Comparison of tissue deterioration of ripening banana fruit (Musa spp., AAA group, Cavendish subgroup) under chilling and non-chilling temperatures
Ramírez Sánchez, Maricruz
Huber, Donald J.
Vallejos, Carlos E.
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BACKGROUND In fleshy fruits, induced programmed cell death (PCD) has been observed in heat-treated tomato, and in ethylene-treated and low-temperature exposure in immature cucumber. No other fleshy fruit has been evaluated for chilling-injury-induced PCD, especially mature fruit with full ripening capacity. The purpose of this research was to identify and evaluate the presence of PCD processes during the development of low-temperature-induced physiopathy of banana fruit. RESULTS Exposure of fruit to 5 °C for 4 days induced degradative processes similar to those occurring during ripening and overripening of non-chilled fruit. Nuclease from banana peel showed activity in both DNA substrates and RNA substrates. No exclusive low-temperature-induced proteases and nucleases were observed. DNA of chilled peel showed earlier signs of degradation and higher levels of DNA tailing during overripening. CONCLUSION This study shows that exposure to low temperatures did not induce a pattern of degradative processes that differed from that occurring during ripening and overripening of non-chilled fruit. DNA showed earlier signs of degradation and higher levels of DNA tailing. Nuclease activity analysis showed bifunctionality in both chilled and non-chilled tissue and no chilling-exclusive protease and nuclease. Fleshy fruit might use their available resources on degradative processes and adjust them depending on environmental conditions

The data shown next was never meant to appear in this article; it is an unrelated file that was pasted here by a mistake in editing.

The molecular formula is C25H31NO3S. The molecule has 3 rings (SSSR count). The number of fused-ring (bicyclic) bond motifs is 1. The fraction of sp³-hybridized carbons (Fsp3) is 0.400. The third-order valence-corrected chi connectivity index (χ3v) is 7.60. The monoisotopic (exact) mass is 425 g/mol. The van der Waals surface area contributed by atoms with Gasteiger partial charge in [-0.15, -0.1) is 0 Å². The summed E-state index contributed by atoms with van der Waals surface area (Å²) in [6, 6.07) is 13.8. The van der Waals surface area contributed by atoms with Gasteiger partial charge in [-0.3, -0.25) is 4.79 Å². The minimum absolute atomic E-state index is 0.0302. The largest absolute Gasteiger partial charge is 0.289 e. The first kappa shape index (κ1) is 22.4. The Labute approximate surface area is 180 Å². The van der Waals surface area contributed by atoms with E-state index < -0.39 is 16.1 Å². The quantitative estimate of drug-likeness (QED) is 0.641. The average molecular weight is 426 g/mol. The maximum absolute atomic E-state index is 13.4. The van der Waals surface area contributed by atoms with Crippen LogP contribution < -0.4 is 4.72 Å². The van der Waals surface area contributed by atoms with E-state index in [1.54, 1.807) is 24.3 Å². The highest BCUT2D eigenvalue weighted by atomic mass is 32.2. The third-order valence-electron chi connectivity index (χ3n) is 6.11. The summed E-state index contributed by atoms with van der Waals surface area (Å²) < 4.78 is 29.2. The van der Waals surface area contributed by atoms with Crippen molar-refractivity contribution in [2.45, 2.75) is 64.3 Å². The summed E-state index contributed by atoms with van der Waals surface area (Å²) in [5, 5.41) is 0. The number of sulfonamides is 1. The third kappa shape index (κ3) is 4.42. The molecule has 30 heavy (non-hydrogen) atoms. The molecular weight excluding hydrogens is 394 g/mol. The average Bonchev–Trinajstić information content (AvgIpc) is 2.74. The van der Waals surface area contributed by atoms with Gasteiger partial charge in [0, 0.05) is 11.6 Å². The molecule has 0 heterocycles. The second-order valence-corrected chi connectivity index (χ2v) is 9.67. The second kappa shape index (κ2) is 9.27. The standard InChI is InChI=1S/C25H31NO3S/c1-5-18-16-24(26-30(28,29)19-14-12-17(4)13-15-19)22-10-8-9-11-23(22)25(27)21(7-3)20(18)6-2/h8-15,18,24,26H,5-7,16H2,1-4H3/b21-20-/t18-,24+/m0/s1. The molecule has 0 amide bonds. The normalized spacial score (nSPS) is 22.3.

External link to the item10.1002/jsfa.8994
- Agronomía